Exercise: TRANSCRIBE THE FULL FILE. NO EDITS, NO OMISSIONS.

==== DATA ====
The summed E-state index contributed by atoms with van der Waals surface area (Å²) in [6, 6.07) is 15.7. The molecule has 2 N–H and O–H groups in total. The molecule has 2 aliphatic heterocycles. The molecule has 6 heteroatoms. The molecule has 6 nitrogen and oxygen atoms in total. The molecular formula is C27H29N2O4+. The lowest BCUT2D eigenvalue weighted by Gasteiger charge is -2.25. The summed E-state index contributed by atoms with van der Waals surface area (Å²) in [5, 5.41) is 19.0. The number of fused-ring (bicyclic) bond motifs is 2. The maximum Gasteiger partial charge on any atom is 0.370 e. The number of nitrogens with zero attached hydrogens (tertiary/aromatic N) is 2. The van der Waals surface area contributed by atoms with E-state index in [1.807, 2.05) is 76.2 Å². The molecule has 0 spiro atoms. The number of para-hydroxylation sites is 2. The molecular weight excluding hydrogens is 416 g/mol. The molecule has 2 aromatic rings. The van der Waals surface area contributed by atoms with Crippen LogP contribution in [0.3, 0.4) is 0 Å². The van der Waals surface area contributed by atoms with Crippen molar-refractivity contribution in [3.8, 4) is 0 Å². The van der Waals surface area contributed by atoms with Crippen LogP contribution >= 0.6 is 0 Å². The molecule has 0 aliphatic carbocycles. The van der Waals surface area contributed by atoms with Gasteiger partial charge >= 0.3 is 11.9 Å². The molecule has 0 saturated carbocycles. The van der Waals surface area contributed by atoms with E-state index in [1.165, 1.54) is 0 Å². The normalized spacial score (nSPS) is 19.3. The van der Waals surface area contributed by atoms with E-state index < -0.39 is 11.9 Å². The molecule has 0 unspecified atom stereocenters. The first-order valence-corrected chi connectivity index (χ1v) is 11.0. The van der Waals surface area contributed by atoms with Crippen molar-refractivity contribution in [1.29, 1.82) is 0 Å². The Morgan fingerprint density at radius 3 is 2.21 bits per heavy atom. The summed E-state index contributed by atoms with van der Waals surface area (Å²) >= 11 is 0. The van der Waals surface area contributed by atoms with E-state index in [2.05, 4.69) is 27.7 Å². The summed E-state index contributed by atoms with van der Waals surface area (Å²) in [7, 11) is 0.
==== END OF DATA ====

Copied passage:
The summed E-state index contributed by atoms with van der Waals surface area (Å²) in [6, 6.07) is 15.7. The molecule has 2 N–H and O–H groups in total. The molecule has 2 aliphatic heterocycles. The molecule has 6 heteroatoms. The molecule has 6 nitrogen and oxygen atoms in total. The molecular formula is C27H29N2O4+. The lowest BCUT2D eigenvalue weighted by Gasteiger charge is -2.25. The summed E-state index contributed by atoms with van der Waals surface area (Å²) in [5, 5.41) is 19.0. The number of fused-ring (bicyclic) bond motifs is 2. The maximum Gasteiger partial charge on any atom is 0.370 e. The number of nitrogens with zero attached hydrogens (tertiary/aromatic N) is 2. The van der Waals surface area contributed by atoms with E-state index in [1.807, 2.05) is 76.2 Å². The molecule has 0 spiro atoms. The number of para-hydroxylation sites is 2. The molecular weight excluding hydrogens is 416 g/mol. The molecule has 2 aromatic rings. The van der Waals surface area contributed by atoms with Crippen LogP contribution in [0.3, 0.4) is 0 Å². The van der Waals surface area contributed by atoms with Crippen molar-refractivity contribution in [3.8, 4) is 0 Å². The van der Waals surface area contributed by atoms with Crippen LogP contribution >= 0.6 is 0 Å². The molecule has 0 aliphatic carbocycles. The van der Waals surface area contributed by atoms with Gasteiger partial charge >= 0.3 is 11.9 Å². The molecule has 0 saturated carbocycles. The van der Waals surface area contributed by atoms with E-state index in [1.165, 1.54) is 0 Å². The normalized spacial score (nSPS) is 19.3. The van der Waals surface area contributed by atoms with E-state index < -0.39 is 11.9 Å². The molecule has 0 unspecified atom stereocenters. The first-order valence-corrected chi connectivity index (χ1v) is 11.0. The van der Waals surface area contributed by atoms with Crippen molar-refractivity contribution in [1.29, 1.82) is 0 Å². The Morgan fingerprint density at radius 3 is 2.21 bits per heavy atom. The summed E-state index contributed by atoms with van der Waals surface area (Å²) >= 11 is 0. The van der Waals surface area contributed by atoms with E-state index in [2.05, 4.69) is 27.7 Å². The summed E-state index contributed by atoms with van der Waals surface area (Å²) in [7, 11) is 0.